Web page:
The Potential of Social Science Theory for the Evaluation and Improvement of Drug Courts
DeVall, Kristen E., Gregory, Paul D., Hartmann, David J., Journal of Drug Issues
As drug treatment courts developed over the past 20 years, they were increasingly and productively grounded in the philosophy of therapeutic jurisprudence and in the operational standards of the 10 key components. Both of these and particularly the growing literature on the efficacy of the key components offer guidance for the implementation and monitoring of programs and provide a logic for attributing outcomes to program operation. What then, if anything, might be gained by an explicit attention to what is generally called social science theory in understanding and modifying drug courts? This article addresses these questions and develops social learning theory as an example of the potential for this union of theoretical and practical concerns.
drug courts, social learning theory, therapeutic jurisprudence, social science theory
Like many social and behavioral interventions, drug courts have developed in response to a complex and variable environment. That environment has been dominated by legal and therapeutic concerns but has also contained multiple stakeholders and coalitions with attendant shifts of goals, needs, rhetorics, and even measures of effectiveness. The questions for this article are whether the drug court model has been driven or assessed in substantial ways by what is typically called social science theory1 and more importantly, what particular differences a theoretical approach might make to the future of drug courts.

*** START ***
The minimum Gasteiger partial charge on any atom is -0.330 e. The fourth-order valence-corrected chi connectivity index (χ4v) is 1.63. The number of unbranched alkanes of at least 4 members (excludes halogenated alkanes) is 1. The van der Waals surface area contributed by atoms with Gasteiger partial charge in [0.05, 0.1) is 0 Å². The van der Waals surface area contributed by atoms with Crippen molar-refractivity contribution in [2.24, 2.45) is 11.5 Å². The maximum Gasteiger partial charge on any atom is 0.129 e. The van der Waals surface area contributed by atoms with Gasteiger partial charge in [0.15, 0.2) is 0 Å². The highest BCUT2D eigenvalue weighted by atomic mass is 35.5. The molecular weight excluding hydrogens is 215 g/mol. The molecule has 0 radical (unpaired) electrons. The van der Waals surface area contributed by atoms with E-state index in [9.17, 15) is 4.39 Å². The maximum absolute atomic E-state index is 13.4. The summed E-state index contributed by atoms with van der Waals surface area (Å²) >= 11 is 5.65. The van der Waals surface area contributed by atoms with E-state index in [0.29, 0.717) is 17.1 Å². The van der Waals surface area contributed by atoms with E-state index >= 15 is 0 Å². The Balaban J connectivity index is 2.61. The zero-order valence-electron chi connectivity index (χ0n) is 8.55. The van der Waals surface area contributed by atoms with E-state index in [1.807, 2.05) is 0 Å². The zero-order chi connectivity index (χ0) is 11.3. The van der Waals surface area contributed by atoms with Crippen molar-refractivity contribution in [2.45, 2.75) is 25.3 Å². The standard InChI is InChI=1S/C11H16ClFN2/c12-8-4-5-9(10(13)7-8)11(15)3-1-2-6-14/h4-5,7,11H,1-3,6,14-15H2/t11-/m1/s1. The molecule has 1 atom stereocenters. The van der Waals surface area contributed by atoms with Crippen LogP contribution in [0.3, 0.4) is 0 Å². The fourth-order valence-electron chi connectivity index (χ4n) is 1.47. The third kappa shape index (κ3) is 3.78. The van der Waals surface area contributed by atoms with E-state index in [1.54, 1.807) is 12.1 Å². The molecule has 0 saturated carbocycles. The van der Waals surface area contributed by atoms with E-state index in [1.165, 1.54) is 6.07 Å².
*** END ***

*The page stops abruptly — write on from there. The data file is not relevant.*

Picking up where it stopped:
Despite the substantial amount of research that has focused on drug courts, little work to date has been done to identify a theoretically driven basis for why these programs work the way they do and why we should expect positive outcomes from this alternative to the traditional criminal justice system (Stinchcomb, 2010). The fundamental advantage of theoretical explanations is one of credibility-that we put more faith in explanations that sensibly tell us why a relationship appears to hold. The assertion that drug courts are effective in achieving the stated goals (e.g., reducing recidivism, facilitating the recovery process for those chemically dependent individuals involved in the criminal justice system) without being able to explain why they are able to achieve these results leaves room for concern that the supposed effects are spurious and unlikely to be generalizable to other sites and times. Identifying this piece of the puzzle not only promises to address these points of criticism about effects in general but should focus attention on credible lynchpins for program monitoring and improvement.
In the next section, we provide a brief review of the empirical literature, including drug court evaluations that have used social science theory to interpret their findings. A discussion of what theory can offer the drug court movement follows. We discuss the differences between various types of theories that relate to the study of drug court programs: program theory, therapeutic jurisprudence, and social learning theory. Social learning theory is offered as an example (the one that the authors currently find most useful) of a social science theory that can explain why drug court programs work the way they do. We then provide a brief synopsis of the basic tenets of social learning theory and how it informs program theory and the 10 key components. To follow through on the example, we end by providing readers with a pre-post test survey that can be used by drug court researchers and evaluators to test this theory.
Drug Courts: A Review of Research in the Field
The drug court movement was born in the late 1980s in an effort to develop new approaches to dealing with drug/alcohol-dependent individuals involved in the criminal justice system. Although the majority of social policies of the time focused on increasingly harsh punishments (i.e., longer terms of incarceration, stiffer monetary penalties), the drug court movement sought to deal with drug/alcohol-dependent individuals more holistically, as cases involving these individuals were clogging the criminal justice system. …